Still, as I thought in my review of volume 1, Mori-sensei did set up Karluk to be Amir’s knight.  While Mr. Smith may have caused the sheep stampede, it was Karluk that rode in and got his wife out of danger. Then, during the raid on their village, it was Karluk who stabbed Amir’s uncle and thwarted his nearly successful attempt to kidnap Amir.  So, the romantic angle of Karluk saving his wife was presented.  Her gratitude was also shown, though I am not clear on why she felt she needed to be distant from Karluk until she’d made her feast.

I like Amir’s friendship with Pariya, who’s probably several years younger than Amir.  Considering how old Amir was before she was given away as a wife (20), and considering how good she is at hunting and other outdoor activities, I wonder if this is an indication that Amir was possibly more like Pariya, though perhaps without some of the attitude and outspoken nature. In the end, Paria may be given to a very young teen boy too.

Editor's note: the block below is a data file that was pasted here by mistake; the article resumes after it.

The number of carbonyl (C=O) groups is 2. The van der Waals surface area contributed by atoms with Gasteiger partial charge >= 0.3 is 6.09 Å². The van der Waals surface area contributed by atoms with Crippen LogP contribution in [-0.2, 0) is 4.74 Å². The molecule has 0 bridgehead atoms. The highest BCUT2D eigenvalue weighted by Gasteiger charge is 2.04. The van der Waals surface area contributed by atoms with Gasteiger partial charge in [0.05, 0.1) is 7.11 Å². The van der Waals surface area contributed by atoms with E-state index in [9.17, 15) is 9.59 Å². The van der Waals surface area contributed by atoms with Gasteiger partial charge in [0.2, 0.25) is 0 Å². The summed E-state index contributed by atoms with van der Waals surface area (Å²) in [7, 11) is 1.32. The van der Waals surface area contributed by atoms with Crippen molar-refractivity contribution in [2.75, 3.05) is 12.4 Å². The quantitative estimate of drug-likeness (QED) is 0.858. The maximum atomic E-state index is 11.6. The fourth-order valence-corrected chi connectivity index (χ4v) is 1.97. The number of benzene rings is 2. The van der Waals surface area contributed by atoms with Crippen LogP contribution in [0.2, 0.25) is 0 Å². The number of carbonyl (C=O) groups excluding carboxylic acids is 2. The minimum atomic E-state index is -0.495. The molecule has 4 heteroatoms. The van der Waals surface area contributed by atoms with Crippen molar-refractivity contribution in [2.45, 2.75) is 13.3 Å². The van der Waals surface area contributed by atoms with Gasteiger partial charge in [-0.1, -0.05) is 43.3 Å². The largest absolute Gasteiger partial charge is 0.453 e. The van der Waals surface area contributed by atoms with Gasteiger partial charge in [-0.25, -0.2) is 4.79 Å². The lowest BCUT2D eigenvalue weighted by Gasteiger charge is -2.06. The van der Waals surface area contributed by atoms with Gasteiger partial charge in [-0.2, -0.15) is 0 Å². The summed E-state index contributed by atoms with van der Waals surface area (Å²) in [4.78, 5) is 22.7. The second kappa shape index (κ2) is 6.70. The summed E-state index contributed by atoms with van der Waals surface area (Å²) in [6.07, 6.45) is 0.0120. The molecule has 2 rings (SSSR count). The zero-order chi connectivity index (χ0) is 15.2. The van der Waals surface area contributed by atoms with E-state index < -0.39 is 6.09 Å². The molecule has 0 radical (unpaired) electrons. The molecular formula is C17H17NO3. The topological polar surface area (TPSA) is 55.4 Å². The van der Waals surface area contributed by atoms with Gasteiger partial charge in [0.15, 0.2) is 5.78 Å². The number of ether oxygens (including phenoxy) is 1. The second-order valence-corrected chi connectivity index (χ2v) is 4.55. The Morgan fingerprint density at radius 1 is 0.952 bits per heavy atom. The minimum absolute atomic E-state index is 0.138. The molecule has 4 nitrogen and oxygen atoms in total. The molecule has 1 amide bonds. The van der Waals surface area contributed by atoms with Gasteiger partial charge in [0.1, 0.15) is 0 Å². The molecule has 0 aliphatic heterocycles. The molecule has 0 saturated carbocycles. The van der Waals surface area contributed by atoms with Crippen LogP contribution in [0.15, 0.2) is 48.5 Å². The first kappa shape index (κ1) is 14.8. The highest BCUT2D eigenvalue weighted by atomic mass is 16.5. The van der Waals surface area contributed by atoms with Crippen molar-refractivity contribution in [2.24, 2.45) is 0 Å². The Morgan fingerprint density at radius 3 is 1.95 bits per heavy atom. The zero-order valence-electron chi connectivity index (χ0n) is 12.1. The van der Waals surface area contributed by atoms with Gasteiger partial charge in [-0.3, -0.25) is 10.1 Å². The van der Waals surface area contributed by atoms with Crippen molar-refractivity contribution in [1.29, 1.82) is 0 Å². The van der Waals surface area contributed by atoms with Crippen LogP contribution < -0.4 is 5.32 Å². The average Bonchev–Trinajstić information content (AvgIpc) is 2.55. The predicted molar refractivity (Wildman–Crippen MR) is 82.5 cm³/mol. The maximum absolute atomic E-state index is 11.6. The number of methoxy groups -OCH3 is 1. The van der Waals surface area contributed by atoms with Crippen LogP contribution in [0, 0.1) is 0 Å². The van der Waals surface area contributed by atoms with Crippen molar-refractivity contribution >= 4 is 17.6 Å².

Speaking of young weddings, there is the ongoing preparations that have started for Tileke’s own eventual wedding with the embroidery work being done. Well, they do marry them young in order to insure the survival of humanity.  I liked Tileke’s dealing with having to go beyond embroidering hawk patterns on her cloth.

Finally, there’s this whole thing with Mr. Smith. It will be interesting to see how or if his tale ties in with Karluk and Amir. I wonder if World War I will come into play for this manga before all is said and done.  However, Mori-sensei seems to indicate things could be completely changed by following Mr. Smith.  We’ll see.